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The Electoral College in California
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Slate has an article today talking about a ballot initiative in California to do away with the winner-take-all version of the Electoral College in their state, and allocate votes based on the ratio of the popular vote. So out of their 55 Electoral College votes, one candidate might get 35, while the other gets 20, and the number of votes is based on the popular vote.

The author, Doug Kendall, says:

It's easy to see the allure for Republicans of this voter referendum, which has a predictably misleading name, the Presidential Election Reform Act.

Yeah, the allure is fairness and common sense.

As several commentators have pointed out, including Jamin Raskin in Slate, this is all about political gamesmanship.

That's what it's all about, huh? I have no doubt that some high-level Republican strategists are salivating at the idea of splitting California's votes, but might there possibly be people who live in California, you know, regular citizens, who want their vote to count toward the national tally, and not be made obsolete by a winner-take-all mechanism?

He spends most of the article explaining why the ballot initiative is unconstitutional, because when it comes to the Electoral College, only the legislature can change anything. Whoop-dee-do. I guess we'll see how the vote goes there, and whether or not it stands up in court...but it should stand up.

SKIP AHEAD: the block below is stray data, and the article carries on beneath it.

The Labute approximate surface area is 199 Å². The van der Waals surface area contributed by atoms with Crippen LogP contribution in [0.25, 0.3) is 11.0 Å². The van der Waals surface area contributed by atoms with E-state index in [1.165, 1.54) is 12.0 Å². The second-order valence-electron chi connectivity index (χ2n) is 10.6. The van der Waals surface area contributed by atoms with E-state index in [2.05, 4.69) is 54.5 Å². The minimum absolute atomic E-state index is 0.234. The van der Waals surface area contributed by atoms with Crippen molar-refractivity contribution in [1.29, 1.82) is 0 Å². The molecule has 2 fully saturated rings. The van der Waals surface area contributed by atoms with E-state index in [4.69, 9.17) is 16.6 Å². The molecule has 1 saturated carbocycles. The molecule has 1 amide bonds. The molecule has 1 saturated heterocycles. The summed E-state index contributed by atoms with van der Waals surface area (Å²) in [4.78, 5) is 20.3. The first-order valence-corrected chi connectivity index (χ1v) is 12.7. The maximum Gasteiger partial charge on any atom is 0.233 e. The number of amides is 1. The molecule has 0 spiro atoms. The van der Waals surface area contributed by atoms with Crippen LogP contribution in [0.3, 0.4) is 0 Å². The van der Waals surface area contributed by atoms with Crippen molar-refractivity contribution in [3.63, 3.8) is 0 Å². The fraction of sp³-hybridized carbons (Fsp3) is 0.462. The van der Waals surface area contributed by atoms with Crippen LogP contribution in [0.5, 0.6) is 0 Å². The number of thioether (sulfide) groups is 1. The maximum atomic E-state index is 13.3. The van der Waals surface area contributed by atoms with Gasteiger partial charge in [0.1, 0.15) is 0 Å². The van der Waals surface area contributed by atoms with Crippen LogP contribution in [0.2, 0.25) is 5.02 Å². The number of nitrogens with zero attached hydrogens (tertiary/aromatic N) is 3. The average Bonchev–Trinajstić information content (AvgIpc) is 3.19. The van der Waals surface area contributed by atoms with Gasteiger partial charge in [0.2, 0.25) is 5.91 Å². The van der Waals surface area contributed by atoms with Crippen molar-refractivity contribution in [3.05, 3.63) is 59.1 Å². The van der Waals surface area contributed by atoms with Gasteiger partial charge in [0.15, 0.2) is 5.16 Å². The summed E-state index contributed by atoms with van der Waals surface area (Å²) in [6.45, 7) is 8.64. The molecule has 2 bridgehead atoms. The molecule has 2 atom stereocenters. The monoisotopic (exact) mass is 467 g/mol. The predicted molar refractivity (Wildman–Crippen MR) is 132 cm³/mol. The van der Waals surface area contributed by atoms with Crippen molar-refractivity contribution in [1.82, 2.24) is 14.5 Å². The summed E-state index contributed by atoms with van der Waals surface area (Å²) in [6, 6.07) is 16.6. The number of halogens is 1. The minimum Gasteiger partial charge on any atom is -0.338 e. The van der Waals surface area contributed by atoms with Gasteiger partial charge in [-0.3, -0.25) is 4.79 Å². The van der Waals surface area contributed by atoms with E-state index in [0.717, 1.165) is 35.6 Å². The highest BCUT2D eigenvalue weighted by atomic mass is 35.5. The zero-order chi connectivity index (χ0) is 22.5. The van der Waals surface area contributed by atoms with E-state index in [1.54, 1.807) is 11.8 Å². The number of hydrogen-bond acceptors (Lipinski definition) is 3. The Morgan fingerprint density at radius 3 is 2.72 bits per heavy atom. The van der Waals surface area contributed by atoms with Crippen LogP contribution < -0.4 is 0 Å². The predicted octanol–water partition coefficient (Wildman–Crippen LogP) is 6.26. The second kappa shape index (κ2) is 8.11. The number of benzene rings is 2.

Here's Kendall's justification, based on the writings of James Madison:

There are solid policy reasons to respect the framers' choice to keep the designation of electoral votes in the hands of lawmakers. In his canonical "Federalist 10" essay, James Madison warned of factions: groups of citizens united by "some common impulse of passion" that is adverse to "the rights of other citizens, or to the permanent and aggregate interests of the community." Madison then explained that factions are better thwarted by a representative democracy (where elected representatives enact legislation on behalf of voters) than by a direct or pure democracy (where voters themselves make laws).

Yeah, I agree 100%. But there's that part about the decisions of the mob being "adverse to the rights of other citizens" or the "interests of the community". He's talking about the tyranny of the majority. If 90% of the people in the country wanted to pass a law that violated any individual citizen's basic rights, e.g. slavery, then it would be a bad law. I have no problem with ballot initiatives forming laws, which are then subject to review by another body (e.g. the Supreme Court) to determine whether the law is adverse to individual rights or liberties.

But this law isn't. It's the Electoral College in its current form that is adverse to the rights of citizens. This ballot initiative would actually imbue individual citizens with more power.

I haven't heard a single good argument against it, based on principle. The reason Democrats don't like it is because of strategy, not principle, and it's lily-livered to try to hide behind the Founding Fathers for justification. What's needed is not criticism of California for attempting this, but praise, and pressure put on other large states like Texas and Florida to follow suit.

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